Essex council will face a legal challenge over the fees it pays to care home providers.
Care England, a national membership body for care homes, has won the right to a judicial review after arguing the council breached its duties under the Care Act 2014 by setting fees that fall “significantly below” the costs of providing care.
The local authority said it took its Care Act duties “extremely seriously”.
The case, which will be heard next month, marks the escalation of a row over fees that began last year.
‘Unsustainable and unaffordable’
Last February Essex introduced a new contract for care providers that offered maximum fees of £538.37 per week for care homes and £577.29 for nursing homes.
Months later, a cost of care exercised carried out by the council found a fair rate would be £647 for care homes and £665 for nursing homes. At the time council bosses told providers that paying these rates to all would be “unaffordable”.
According to Care England, most providers in Essex rejected the new contract after deeming the rates offered unsustainable but some felt “under commercial pressure” to sign the deal.
The council offered those who refused to sign up to the new contract a maximum fee uplift of £13.58 to £13.79 per resident per week to cover the cost of the national living wage. The average rate paid at the time was £470 per week for residential homes and £534 for nursing.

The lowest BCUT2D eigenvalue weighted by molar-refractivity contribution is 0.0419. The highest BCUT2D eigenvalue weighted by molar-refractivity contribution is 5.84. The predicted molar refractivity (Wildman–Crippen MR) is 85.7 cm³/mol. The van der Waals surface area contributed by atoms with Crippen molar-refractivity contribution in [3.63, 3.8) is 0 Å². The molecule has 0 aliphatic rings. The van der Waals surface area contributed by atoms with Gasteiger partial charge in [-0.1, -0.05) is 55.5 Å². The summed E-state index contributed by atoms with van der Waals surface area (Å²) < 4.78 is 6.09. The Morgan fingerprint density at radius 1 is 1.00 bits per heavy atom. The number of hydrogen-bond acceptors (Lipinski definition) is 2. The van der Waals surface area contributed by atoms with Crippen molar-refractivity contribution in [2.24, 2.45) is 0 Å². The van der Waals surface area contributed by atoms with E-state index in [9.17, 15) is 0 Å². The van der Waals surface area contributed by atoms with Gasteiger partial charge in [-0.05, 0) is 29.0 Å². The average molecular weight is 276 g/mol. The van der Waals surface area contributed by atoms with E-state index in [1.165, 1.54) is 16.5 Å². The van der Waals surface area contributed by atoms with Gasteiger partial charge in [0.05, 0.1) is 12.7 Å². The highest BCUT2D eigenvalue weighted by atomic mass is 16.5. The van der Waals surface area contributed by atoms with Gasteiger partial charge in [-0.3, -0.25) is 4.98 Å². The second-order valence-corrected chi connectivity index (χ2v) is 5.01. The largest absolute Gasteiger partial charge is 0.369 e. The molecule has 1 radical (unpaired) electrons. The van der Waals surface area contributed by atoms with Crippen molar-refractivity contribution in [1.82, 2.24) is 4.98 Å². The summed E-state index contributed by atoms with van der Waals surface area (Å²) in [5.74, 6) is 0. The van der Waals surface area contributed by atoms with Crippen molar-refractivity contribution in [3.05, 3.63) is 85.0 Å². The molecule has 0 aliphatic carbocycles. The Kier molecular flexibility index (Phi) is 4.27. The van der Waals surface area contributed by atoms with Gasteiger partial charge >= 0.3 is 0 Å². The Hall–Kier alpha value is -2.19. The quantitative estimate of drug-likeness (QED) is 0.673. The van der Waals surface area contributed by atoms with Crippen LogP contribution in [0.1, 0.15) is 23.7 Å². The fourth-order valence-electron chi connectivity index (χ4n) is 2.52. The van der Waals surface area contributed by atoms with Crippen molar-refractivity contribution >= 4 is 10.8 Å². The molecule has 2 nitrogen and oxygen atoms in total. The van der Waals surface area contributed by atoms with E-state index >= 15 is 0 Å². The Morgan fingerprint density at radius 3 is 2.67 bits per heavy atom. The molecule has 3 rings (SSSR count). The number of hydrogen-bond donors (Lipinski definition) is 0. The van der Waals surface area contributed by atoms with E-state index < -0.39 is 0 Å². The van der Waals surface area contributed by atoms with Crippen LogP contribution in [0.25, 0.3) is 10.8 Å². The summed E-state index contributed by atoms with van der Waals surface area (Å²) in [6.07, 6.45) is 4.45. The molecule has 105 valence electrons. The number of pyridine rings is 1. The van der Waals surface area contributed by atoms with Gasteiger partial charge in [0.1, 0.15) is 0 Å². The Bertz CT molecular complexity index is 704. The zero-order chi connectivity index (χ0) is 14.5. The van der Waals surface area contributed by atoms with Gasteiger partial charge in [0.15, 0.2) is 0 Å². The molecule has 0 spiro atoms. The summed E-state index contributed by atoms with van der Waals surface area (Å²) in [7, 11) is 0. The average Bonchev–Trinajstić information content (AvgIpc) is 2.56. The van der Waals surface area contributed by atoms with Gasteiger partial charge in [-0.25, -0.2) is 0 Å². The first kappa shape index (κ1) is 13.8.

“In real terms, if the national living wage cost is stripped out of this nominal increase, the council yet again failed to provide any real term increase on fee rates,” a briefing produced by Care England said.
The briefing said the council had since revised the new contract but the fee rises proposed were “nominal” and fell short of the rates recommended in the cost of care exercise.
Martin Green, chief executive of Care England, said: “We are deeply concerned about the council’s conduct towards the care home market within Essex and as a result, the sustainability of that market.
“We believe the council’s actions to date to be a breach of its responsibilities under the Care Act 2014. This is an important challenge in support of providers in Essex and those new and existing residents receiving care.”
A spokesperson for Essex council said: “In order not to prejudice legal proceedings we are unable to comment on the specifics of this case. We do take our obligations under the Care Act 2014 extremely seriously and are committed to enabling a sustainable social care market.”